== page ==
They are not the same thing but they are related.
MTHFR is a genetic snp that is responsible for taking all the folate you eat and turning it into methylfolate. Methylfolate is important for the Methionine cycle. The Methionine (Methylation) cycle takes homocysteine, converts it into methionine (using several co-nutrients) which then makes SAM. SAM is a potent methyl donor that helps methylate things such as your estrogen in phase 2 detoxification. Once SAM donates its methyl group, it returns to the cycle as SAH and the process starts over again.
If someone has a "dirty" MTHFR (as referenced by Dr. Ben Lynch's book, Dirty Genes, that I highly recommend) you will have methylation problems with things ALL OVER your whole body, not just with folate.
Let's take estrogen as an example. When your body is done with your two main estrogens (E1 and E2), it pushes them into phase 1 detoxification and they are known as the metabolites, 2-OH or 4-OH. Typically, 2-OH is the preferred pathway while the 4-OH pathway is considered the 'naughty' pathway if it does not get methylated because of its risk for causing DNA mutations. During methylation, the 2-OH and 4-OH get turned into 2-methoxy and 4-methoxy.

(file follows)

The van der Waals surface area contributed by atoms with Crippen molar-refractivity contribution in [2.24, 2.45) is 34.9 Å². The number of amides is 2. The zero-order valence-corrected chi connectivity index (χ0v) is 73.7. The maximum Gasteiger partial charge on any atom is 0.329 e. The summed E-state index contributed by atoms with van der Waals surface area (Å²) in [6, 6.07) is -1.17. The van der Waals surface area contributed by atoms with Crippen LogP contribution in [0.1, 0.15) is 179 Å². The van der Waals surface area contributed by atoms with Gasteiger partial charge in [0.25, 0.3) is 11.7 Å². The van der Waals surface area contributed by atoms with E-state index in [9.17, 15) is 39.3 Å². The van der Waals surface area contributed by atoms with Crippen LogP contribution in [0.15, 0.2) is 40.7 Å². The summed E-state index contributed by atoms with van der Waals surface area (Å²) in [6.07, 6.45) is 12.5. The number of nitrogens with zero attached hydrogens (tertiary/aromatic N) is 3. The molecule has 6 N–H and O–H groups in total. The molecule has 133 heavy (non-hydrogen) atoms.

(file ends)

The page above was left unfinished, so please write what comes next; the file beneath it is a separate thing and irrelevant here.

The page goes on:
While MTHFR is important for the Methionine/Methylation cycle, it's actually the creation of SAM that is so important for estrogen. A different enzyme made by the COMT snp uses SAM to detox estrogen. Therefore, your estrogen detox relies on both MTHFR and COMT.
If you have a broken MTHFR (or COMT), there is a much higher chance that you could have estrogen detoxification issues. This may be the cause of your PMS, heavy periods, clots, tender breasts, and moodiness. It may also increase your risk for estrogen based cancers.
Does this mean you should take methylfolate if you have mutations in your MTHFR gene? Not necessarily. It depends on a whole lot of other factors and symptoms. Work with your functional health care practitioner to guide you appropriately!